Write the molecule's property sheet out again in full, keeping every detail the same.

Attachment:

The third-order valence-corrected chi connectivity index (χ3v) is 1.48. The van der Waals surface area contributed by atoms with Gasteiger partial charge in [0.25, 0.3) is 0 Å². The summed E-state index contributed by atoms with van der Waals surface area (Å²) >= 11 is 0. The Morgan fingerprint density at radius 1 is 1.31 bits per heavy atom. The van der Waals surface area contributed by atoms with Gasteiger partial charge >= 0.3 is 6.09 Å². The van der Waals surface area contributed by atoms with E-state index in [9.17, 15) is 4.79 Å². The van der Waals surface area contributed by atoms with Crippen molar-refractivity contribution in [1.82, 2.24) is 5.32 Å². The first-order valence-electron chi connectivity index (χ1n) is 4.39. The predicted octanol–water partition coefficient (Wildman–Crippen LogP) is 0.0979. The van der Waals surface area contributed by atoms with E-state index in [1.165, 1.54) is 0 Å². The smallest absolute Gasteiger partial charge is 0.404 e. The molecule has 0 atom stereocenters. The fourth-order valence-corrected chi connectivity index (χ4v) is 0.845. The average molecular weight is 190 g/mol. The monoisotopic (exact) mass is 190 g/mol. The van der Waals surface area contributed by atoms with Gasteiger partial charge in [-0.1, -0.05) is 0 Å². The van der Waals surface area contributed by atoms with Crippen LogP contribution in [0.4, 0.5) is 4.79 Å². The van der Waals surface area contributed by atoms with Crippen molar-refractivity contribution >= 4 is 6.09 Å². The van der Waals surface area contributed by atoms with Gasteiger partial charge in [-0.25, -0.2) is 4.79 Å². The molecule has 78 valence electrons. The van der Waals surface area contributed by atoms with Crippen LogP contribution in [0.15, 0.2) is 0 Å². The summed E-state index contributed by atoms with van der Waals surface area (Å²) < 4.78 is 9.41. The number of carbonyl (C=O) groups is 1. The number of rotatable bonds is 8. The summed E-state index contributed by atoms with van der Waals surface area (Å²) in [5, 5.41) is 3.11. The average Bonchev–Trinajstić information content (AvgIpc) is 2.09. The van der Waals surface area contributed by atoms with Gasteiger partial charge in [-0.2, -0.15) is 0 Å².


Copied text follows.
The third-order valence-corrected chi connectivity index (χ3v) is 1.48. The van der Waals surface area contributed by atoms with Gasteiger partial charge in [0.25, 0.3) is 0 Å². The summed E-state index contributed by atoms with van der Waals surface area (Å²) >= 11 is 0. The Morgan fingerprint density at radius 1 is 1.31 bits per heavy atom. The van der Waals surface area contributed by atoms with Gasteiger partial charge >= 0.3 is 6.09 Å². The van der Waals surface area contributed by atoms with E-state index in [9.17, 15) is 4.79 Å². The van der Waals surface area contributed by atoms with Crippen molar-refractivity contribution in [1.82, 2.24) is 5.32 Å². The first-order valence-electron chi connectivity index (χ1n) is 4.39. The predicted octanol–water partition coefficient (Wildman–Crippen LogP) is 0.0979. The van der Waals surface area contributed by atoms with E-state index in [1.165, 1.54) is 0 Å². The smallest absolute Gasteiger partial charge is 0.404 e. The molecule has 0 atom stereocenters. The fourth-order valence-corrected chi connectivity index (χ4v) is 0.845. The average molecular weight is 190 g/mol. The monoisotopic (exact) mass is 190 g/mol. The van der Waals surface area contributed by atoms with Gasteiger partial charge in [-0.1, -0.05) is 0 Å². The van der Waals surface area contributed by atoms with Crippen LogP contribution in [0.4, 0.5) is 4.79 Å². The van der Waals surface area contributed by atoms with Crippen molar-refractivity contribution >= 4 is 6.09 Å². The van der Waals surface area contributed by atoms with Gasteiger partial charge in [-0.25, -0.2) is 4.79 Å². The molecule has 78 valence electrons. The van der Waals surface area contributed by atoms with Crippen LogP contribution in [0.15, 0.2) is 0 Å². The summed E-state index contributed by atoms with van der Waals surface area (Å²) < 4.78 is 9.41. The number of carbonyl (C=O) groups is 1. The number of rotatable bonds is 8. The summed E-state index contributed by atoms with van der Waals surface area (Å²) in [5, 5.41) is 3.11. The average Bonchev–Trinajstić information content (AvgIpc) is 2.09. The van der Waals surface area contributed by atoms with Gasteiger partial charge in [-0.2, -0.15) is 0 Å².